Mar. 25 2019

I have seen incredible things while at sea. Alongside the R/V Falkor, I have watched flying fish leap and glide. This week on the ship we mapped two seamounts in international waters off the Baja Peninsula. I was struck by how alive the data felt. Obviously, there are real unmapped seamounts below the surface of the ocean, but because I cannot readily see the seamounts, they just feel theoretical. As they are mapped over, they solidify for me. The multibeam mapping is amazing because it takes something ephemeral (like shooting beams of sound over hidden mountains) and makes them into tangible 3D forms.

Seamount Wireframe, made from data points returned from multibeam sonar.

These are the kinds of data conversions I try to create in my art. In some of my other work I have taken ephemeral environmental audio data and made it into glass sculptures – like my piece “Great Barrier Reef Sound” that turned the sound the coral makes into a glass sculpture in order to make the sound tangible and preserve it. Similarly, the piece  “Sound of the San Francisco Fog” cast a recording of the sound of San Francisco’s fog in glass.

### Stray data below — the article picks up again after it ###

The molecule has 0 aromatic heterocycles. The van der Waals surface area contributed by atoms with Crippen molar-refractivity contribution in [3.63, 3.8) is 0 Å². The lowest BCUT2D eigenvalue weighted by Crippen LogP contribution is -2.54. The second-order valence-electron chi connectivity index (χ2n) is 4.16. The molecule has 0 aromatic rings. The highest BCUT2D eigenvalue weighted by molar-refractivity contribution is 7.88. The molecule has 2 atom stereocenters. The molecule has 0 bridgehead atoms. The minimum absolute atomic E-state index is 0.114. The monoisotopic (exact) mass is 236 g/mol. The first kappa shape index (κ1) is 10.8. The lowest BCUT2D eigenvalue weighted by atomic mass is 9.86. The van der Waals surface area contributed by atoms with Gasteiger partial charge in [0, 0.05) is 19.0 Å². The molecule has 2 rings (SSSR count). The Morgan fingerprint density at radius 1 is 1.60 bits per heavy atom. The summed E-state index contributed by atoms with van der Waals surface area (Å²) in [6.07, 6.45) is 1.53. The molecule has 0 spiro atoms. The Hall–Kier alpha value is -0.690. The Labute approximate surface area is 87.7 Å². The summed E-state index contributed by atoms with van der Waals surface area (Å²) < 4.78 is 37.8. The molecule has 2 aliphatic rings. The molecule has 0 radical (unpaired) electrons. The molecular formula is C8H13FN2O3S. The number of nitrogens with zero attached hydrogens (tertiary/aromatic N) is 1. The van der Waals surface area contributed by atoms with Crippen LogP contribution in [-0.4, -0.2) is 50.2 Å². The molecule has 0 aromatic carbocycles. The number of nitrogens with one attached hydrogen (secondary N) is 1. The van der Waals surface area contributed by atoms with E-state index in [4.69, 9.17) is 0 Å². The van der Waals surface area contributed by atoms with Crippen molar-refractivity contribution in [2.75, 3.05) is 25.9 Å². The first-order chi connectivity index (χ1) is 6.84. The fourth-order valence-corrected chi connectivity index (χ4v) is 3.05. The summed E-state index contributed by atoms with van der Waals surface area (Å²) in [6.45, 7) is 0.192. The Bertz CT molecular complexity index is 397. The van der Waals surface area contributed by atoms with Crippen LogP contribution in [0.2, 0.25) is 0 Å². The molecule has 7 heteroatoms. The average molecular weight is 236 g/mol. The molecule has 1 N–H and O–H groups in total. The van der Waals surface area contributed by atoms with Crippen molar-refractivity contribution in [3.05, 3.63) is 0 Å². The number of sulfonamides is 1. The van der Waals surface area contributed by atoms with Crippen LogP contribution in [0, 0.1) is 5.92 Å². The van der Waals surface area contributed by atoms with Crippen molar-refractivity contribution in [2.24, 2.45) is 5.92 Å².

Meredith Brindley Great Barrier Reef Sound

New Forms New Life
In my last post, I talked about using art to humanize data, but I also think art has the potential to give data new life. One of the reason most of my sketches generally animated is because I like to tell a living story. Data can do this too. Just like the multibeam mapping system gave tangibility to the seamounts, I believe art can add new dimensionality and animated qualities to data. With my drawing robot drawing out the data, I am giving this information new life on a surface that is conducive to painting in some of the more narrative details later.

Flying Fish, as seen from the ship.

The robot just started drawing data in the past few days. My goal is to have it draw the seamounts in combination with some of the hydrophone (underwater microphone) recordings the ship has taken to illustrate a world in which we can explore the unseen and the undiscovered using audio data, similar to of bats and dolphins echolocating.

Like the R/V Falkor itself, most of the robots and boats on the ship all have names. The ROV’s name is SuBastian for example. The ship’s crew told me that it was odd that my robot did not have a name. Its name is now Xyvier, because it is an XY plotter bot.

Artist-At-Sea Meredith Brindley on deck near the VSAT satellite antenna domes.